Header

UZH-Logo

Maintenance Infos

Hepatic steatosis is a risk factor for postoperative complications after major hepatectomy: a matched case-control study


McCormack, Lucas; Petrowsky, Henrik; Jochum, Wolfram; Furrer, Katarzyna; Clavien, Pierre-Alain (2007). Hepatic steatosis is a risk factor for postoperative complications after major hepatectomy: a matched case-control study. Annals of Surgery, 245(6):923-930.

Abstract

OBJECTIVE: To assess the impact of microsteatosis (MiS) and macrosteatosis (MaS) on major hepatectomy.
SUMMARY BACKGROUND DATA: While steatosis of a liver graft is an established risk factor in transplantation, its impact on major hepatectomy remains unclear.
METHODS: Fifty-eight steatotic patients who underwent major hepatectomy were matched 1:1 with patients with normal liver according to age, gender, ASA score, diagnosis, extent of hepatectomy, and need of hepaticojejunostomy. Steatosis was evaluated quantitatively and qualitatively. Primary endpoints were mortality and complications.
RESULTS: Pure MaS and MiS were present in only 10 and 3 patients, respectively, while mixed steatosis was noted in 45 patients. Forty-four patients had mild (10%-30%) and 14 moderate/severe (>30%) steatosis. Steatotic patients had significantly higher serum transaminase and bilirubin levels, and lower prothrombin time. Blood loss (P = 0.04) and transfusions (P = 0.03), and ICU stay (P = 0.001) were increased in steatotic patients. Complications were higher in steatotic patients when considered either overall (50% vs. 25%, P = 0.007) or major (27.5% vs. 6.9%, P = 0.001) complications. Patients with pure MaS had increased mortality (MaS: 20% vs. MiS: 6.6% vs. mixed: 0%; P = 0.36) and major complications (MaS: 66% vs. MiS: 50% vs. mixed: 24%; P = 0.59), but not significantly. Preoperative cholestasis was a highly significant risk factor for mortality in patients with hepatic steatosis.
CONCLUSION: Steatosis per se is a risk factor for postoperative complications after major hepatectomy and should be considered in the planning of surgery. Caution must be taken to perform major hepatectomy in steatotic patients with preexisting cholestasis.

Abstract

OBJECTIVE: To assess the impact of microsteatosis (MiS) and macrosteatosis (MaS) on major hepatectomy.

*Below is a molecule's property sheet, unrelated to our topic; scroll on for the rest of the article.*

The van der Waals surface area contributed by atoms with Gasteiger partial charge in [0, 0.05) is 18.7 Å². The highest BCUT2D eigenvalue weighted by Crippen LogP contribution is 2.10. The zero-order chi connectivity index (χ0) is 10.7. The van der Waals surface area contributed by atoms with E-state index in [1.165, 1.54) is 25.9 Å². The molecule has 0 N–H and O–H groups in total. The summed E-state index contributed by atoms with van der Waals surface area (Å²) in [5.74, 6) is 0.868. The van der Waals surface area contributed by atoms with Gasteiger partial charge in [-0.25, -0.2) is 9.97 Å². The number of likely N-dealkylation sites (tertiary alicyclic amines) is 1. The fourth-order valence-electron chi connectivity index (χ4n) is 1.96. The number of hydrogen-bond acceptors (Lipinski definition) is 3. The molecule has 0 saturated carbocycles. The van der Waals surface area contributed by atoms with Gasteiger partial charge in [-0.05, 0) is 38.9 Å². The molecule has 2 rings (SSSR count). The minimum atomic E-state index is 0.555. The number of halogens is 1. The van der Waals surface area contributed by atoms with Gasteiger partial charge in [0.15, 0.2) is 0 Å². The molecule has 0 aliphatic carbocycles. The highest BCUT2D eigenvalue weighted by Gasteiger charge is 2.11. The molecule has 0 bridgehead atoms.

SUMMARY BACKGROUND DATA: While steatosis of a liver graft is an established risk factor in transplantation, its impact on major hepatectomy remains unclear.
METHODS: Fifty-eight steatotic patients who underwent major hepatectomy were matched 1:1 with patients with normal liver according to age, gender, ASA score, diagnosis, extent of hepatectomy, and need of hepaticojejunostomy. Steatosis was evaluated quantitatively and qualitatively. Primary endpoints were mortality and complications.
RESULTS: Pure MaS and MiS were present in only 10 and 3 patients, respectively, while mixed steatosis was noted in 45 patients. Forty-four patients had mild (10%-30%) and 14 moderate/severe (>30%) steatosis. Steatotic patients had significantly higher serum transaminase and bilirubin levels, and lower prothrombin time. Blood loss (P = 0.04) and transfusions (P = 0.03), and ICU stay (P = 0.001) were increased in steatotic patients. Complications were higher in steatotic patients when considered either overall (50% vs. 25%, P = 0.007) or major (27.5% vs. 6.9%, P = 0.001) complications. Patients with pure MaS had increased mortality (MaS: 20% vs. MiS: 6.6% vs. mixed: 0%; P = 0.36) and major complications (MaS: 66% vs. MiS: 50% vs. mixed: 24%; P = 0.59), but not significantly. Preoperative cholestasis was a highly significant risk factor for mortality in patients with hepatic steatosis.
CONCLUSION: Steatosis per se is a risk factor for postoperative complications after major hepatectomy and should be considered in the planning of surgery. Caution must be taken to perform major hepatectomy in steatotic patients with preexisting cholestasis.

Statistics

Citations

150 citations in Web of Science®
161 citations in Scopus®
Google Scholar™

Altmetrics

Downloads

0 downloads since deposited on 24 Jul 2015
0 downloads since 12 months

Additional indexing

Item Type:Journal Article, refereed, original work
Communities & Collections:04 Faculty of Medicine > University Hospital Zurich > Institute of Pathology and Molecular Pathology
Dewey Decimal Classification:610 Medicine & health
Language:English
Date:June 2007
Deposited On:24 Jul 2015 10:58
Last Modified:08 Dec 2017 13:35
Publisher:Lippincott Williams & Wilkins
ISSN:0003-4932
Publisher DOI:https://doi.org/10.1097/01.sla.0000251747.80025.b7
PubMed ID:17522518

Download